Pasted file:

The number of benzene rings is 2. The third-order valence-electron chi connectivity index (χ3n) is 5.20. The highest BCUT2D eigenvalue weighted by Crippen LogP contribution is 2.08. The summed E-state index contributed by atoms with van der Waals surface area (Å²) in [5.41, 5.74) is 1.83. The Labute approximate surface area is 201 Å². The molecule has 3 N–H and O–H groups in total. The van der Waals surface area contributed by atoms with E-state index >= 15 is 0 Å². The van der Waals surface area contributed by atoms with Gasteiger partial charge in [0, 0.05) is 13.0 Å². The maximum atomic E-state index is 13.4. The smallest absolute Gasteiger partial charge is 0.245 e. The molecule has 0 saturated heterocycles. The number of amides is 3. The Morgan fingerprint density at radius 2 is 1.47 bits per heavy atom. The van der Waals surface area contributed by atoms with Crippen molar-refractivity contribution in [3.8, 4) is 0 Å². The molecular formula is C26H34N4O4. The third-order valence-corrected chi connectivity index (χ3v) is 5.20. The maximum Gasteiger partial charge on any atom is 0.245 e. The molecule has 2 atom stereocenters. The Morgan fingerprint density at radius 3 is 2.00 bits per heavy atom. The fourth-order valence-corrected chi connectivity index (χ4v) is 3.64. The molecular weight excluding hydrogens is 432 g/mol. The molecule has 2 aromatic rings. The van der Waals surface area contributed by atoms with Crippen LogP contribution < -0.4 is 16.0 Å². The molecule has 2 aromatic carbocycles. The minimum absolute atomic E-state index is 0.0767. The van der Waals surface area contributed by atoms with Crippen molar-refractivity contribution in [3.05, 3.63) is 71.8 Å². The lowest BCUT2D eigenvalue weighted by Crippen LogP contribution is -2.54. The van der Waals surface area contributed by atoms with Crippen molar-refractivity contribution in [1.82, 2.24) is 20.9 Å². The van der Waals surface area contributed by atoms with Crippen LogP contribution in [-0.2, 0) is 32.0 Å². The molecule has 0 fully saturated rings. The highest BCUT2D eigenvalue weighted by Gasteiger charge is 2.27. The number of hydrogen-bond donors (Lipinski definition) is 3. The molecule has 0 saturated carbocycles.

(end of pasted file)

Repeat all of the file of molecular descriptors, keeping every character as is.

The number of benzene rings is 2. The third-order valence-electron chi connectivity index (χ3n) is 5.20. The highest BCUT2D eigenvalue weighted by Crippen LogP contribution is 2.08. The summed E-state index contributed by atoms with van der Waals surface area (Å²) in [5.41, 5.74) is 1.83. The Labute approximate surface area is 201 Å². The molecule has 3 N–H and O–H groups in total. The van der Waals surface area contributed by atoms with E-state index >= 15 is 0 Å². The van der Waals surface area contributed by atoms with Gasteiger partial charge in [0, 0.05) is 13.0 Å². The maximum atomic E-state index is 13.4. The smallest absolute Gasteiger partial charge is 0.245 e. The molecule has 0 saturated heterocycles. The number of amides is 3. The Morgan fingerprint density at radius 2 is 1.47 bits per heavy atom. The van der Waals surface area contributed by atoms with Crippen molar-refractivity contribution in [3.8, 4) is 0 Å². The molecular formula is C26H34N4O4. The third-order valence-corrected chi connectivity index (χ3v) is 5.20. The maximum Gasteiger partial charge on any atom is 0.245 e. The molecule has 2 atom stereocenters. The Morgan fingerprint density at radius 3 is 2.00 bits per heavy atom. The fourth-order valence-corrected chi connectivity index (χ4v) is 3.64. The molecular weight excluding hydrogens is 432 g/mol. The molecule has 2 aromatic rings. The van der Waals surface area contributed by atoms with Crippen LogP contribution < -0.4 is 16.0 Å². The molecule has 2 aromatic carbocycles. The minimum absolute atomic E-state index is 0.0767. The van der Waals surface area contributed by atoms with Crippen molar-refractivity contribution in [3.05, 3.63) is 71.8 Å². The lowest BCUT2D eigenvalue weighted by Crippen LogP contribution is -2.54. The van der Waals surface area contributed by atoms with Crippen molar-refractivity contribution in [1.82, 2.24) is 20.9 Å². The van der Waals surface area contributed by atoms with Crippen LogP contribution in [-0.2, 0) is 32.0 Å². The molecule has 0 fully saturated rings. The highest BCUT2D eigenvalue weighted by Gasteiger charge is 2.27. The number of hydrogen-bond donors (Lipinski definition) is 3. The molecule has 0 saturated carbocycles.